When I did my doctoral fieldwork in a rural Bidayuh community in Malaysian Borneo in 2004 and 2005, the village was coming to the end of a long period of religious change. Most inhabitants were Christian, but there remained a small and increasingly frail clutch of elderly people who continued to practice the old rituals, gawai. Built around the rice-planting year, gawai is basically a system of managing relations with a range of spirits—among them the rice spirit, ancestral spirits, and a motley collection of benevolent or malicious spiritual beings. Rituals are always merry affairs, with lengthy chanting sessions, music, dancing, and plenty of food and drink. Like humans, spirits are, after all, more pliable when they’re having a good time.
Late one evening, toward the end of a long gawai ritual, I began chatting with a close Catholic friend. Like many other villagers, she’d come to watch the proceedings and support the practitioners—a common gesture of care and respect that most Christians greatly valued. In fact, older villagers would often spend the night on the longhouse veranda after rituals, just to keep their friends, the elderly practitioners, company.
As the chants faded and the crowd dissipated, I asked my friend if she too was going to sleep at the longhouse. No, she replied, she didn’t want to chance it. She explained that by the time people gathered there, the veranda would be filled with spirits who might “disturb” Christians because “we don’t believe in them.” At first, her answer confused me. Surely not believing in the old spirits meant not accepting that they were real. And if Christians didn’t think the spirits were real, why should they be afraid of them?
As I discussed this further with my friend in the following days, I realized that her statement was not as contradictory as it seemed. For her, belief had nothing to do with whether the old spirits existed—everyone took it for granted that they did. Rather, believing in them meant praying to, acknowledging, and generally interacting with them through ritual and other activities. It meant binding oneself to an ongoing relationship built on trust, respect, and mutual obligation. One’s conversion to Christianity, on the other hand, necessitated rejecting that relationship. No surprise, then, that some spirits might be a little peeved.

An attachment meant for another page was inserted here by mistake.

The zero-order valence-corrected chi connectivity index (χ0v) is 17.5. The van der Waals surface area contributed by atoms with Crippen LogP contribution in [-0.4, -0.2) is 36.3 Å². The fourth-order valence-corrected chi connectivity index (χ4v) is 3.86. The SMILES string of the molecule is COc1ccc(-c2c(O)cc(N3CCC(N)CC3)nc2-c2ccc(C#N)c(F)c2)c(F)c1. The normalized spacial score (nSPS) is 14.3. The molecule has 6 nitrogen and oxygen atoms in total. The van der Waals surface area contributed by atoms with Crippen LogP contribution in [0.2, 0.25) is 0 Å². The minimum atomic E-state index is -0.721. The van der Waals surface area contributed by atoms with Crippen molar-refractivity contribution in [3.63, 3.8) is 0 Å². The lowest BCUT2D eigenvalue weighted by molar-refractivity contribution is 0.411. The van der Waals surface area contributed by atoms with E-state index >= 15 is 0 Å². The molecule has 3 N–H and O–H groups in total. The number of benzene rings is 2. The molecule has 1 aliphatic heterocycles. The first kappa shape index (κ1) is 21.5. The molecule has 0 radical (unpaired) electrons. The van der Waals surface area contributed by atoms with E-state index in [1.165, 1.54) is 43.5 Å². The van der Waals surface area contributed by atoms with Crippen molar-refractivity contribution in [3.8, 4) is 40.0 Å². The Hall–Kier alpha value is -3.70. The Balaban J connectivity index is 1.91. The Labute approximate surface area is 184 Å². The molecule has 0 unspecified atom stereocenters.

The confusion that I experienced in my field site that night reflected a long-standing tension between the two main connotations of the English term “belief”: “belief that” and “belief in.” The first is propositional—that is, it advances a claim that is either true or false. So believing that Jesus is the Son of God or that gawai spirits exist means accepting that an idea or statement is true. Conversely, the second is more about conviction and commitment: To believe in Jesus or in gawai spirits is to place one’s trust and loyalty in them, and to take on the responsibilities and expectations that come with that relationship.
This dual notion of belief is familiar to anthropologists of religion, many of whom have described similar phenomena around the world. But in recent months, I’ve wondered what light such insights can shed on an ostensibly unrelated arena: the contemporary “post-truth” political moment. More specifically, I’ve wondered how anthropological analyses of belief can help tackle a question that currently vexes governments, pundits, and ordinary individuals alike: Why do people make the political choices that they do?
In a lot of current thought, “post-truth politics” denotes a kind of politics that is not grounded in facts (read: truth), and that distorts and even fabricates reality in order to persuade people—and sometimes incite them to take a particular course of action. The power of post-truth claims to effect political outcomes has been widely debated by analysts over the past year. Many critics argue that such seismic events as the Brexit vote and Donald Trump’s ascent to the U.S. presidency were due in no small part to the persuasiveness of the victors’ false assertions. These arguments build on the assumption that people think, vote, and mobilize in certain ways because of what they believe—or rather, are led to believe by politicians and the media.